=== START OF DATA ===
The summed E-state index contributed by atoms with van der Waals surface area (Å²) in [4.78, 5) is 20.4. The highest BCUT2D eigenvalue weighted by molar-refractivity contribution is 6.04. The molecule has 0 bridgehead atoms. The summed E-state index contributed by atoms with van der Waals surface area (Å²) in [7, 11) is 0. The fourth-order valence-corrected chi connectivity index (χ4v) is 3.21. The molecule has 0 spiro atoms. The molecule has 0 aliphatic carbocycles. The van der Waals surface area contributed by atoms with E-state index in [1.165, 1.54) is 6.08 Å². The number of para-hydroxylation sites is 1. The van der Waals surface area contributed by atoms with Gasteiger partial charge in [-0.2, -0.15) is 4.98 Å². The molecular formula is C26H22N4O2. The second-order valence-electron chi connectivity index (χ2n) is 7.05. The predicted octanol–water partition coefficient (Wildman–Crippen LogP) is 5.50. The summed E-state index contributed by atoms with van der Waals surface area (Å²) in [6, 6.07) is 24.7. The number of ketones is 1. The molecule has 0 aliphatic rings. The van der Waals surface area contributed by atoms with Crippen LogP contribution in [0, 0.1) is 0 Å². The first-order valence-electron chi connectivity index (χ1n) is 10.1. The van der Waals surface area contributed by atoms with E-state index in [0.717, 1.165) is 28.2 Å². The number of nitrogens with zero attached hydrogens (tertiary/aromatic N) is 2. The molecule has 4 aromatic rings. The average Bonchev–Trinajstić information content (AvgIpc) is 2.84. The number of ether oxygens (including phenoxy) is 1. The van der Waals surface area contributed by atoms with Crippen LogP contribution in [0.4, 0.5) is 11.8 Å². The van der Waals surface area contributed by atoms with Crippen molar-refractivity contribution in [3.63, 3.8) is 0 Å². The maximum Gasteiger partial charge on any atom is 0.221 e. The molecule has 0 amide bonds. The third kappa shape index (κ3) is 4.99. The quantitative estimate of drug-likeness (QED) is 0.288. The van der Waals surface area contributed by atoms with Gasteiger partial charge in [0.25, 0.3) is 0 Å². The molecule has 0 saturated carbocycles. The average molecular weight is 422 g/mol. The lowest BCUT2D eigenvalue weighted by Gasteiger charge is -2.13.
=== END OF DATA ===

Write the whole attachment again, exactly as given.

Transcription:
The summed E-state index contributed by atoms with van der Waals surface area (Å²) in [4.78, 5) is 20.4. The highest BCUT2D eigenvalue weighted by molar-refractivity contribution is 6.04. The molecule has 0 bridgehead atoms. The summed E-state index contributed by atoms with van der Waals surface area (Å²) in [7, 11) is 0. The fourth-order valence-corrected chi connectivity index (χ4v) is 3.21. The molecule has 0 spiro atoms. The molecule has 0 aliphatic carbocycles. The van der Waals surface area contributed by atoms with E-state index in [1.165, 1.54) is 6.08 Å². The number of para-hydroxylation sites is 1. The van der Waals surface area contributed by atoms with Gasteiger partial charge in [-0.2, -0.15) is 4.98 Å². The molecular formula is C26H22N4O2. The second-order valence-electron chi connectivity index (χ2n) is 7.05. The predicted octanol–water partition coefficient (Wildman–Crippen LogP) is 5.50. The summed E-state index contributed by atoms with van der Waals surface area (Å²) in [6, 6.07) is 24.7. The number of ketones is 1. The molecule has 0 aliphatic rings. The van der Waals surface area contributed by atoms with Crippen LogP contribution in [0, 0.1) is 0 Å². The first-order valence-electron chi connectivity index (χ1n) is 10.1. The van der Waals surface area contributed by atoms with E-state index in [0.717, 1.165) is 28.2 Å². The number of nitrogens with zero attached hydrogens (tertiary/aromatic N) is 2. The molecule has 4 aromatic rings. The average Bonchev–Trinajstić information content (AvgIpc) is 2.84. The number of ether oxygens (including phenoxy) is 1. The van der Waals surface area contributed by atoms with Crippen LogP contribution in [0.4, 0.5) is 11.8 Å². The van der Waals surface area contributed by atoms with Crippen molar-refractivity contribution in [3.63, 3.8) is 0 Å². The maximum Gasteiger partial charge on any atom is 0.221 e. The molecule has 0 amide bonds. The third kappa shape index (κ3) is 4.99. The quantitative estimate of drug-likeness (QED) is 0.288. The van der Waals surface area contributed by atoms with Gasteiger partial charge in [0.25, 0.3) is 0 Å². The molecule has 0 saturated carbocycles. The average molecular weight is 422 g/mol. The lowest BCUT2D eigenvalue weighted by Gasteiger charge is -2.13.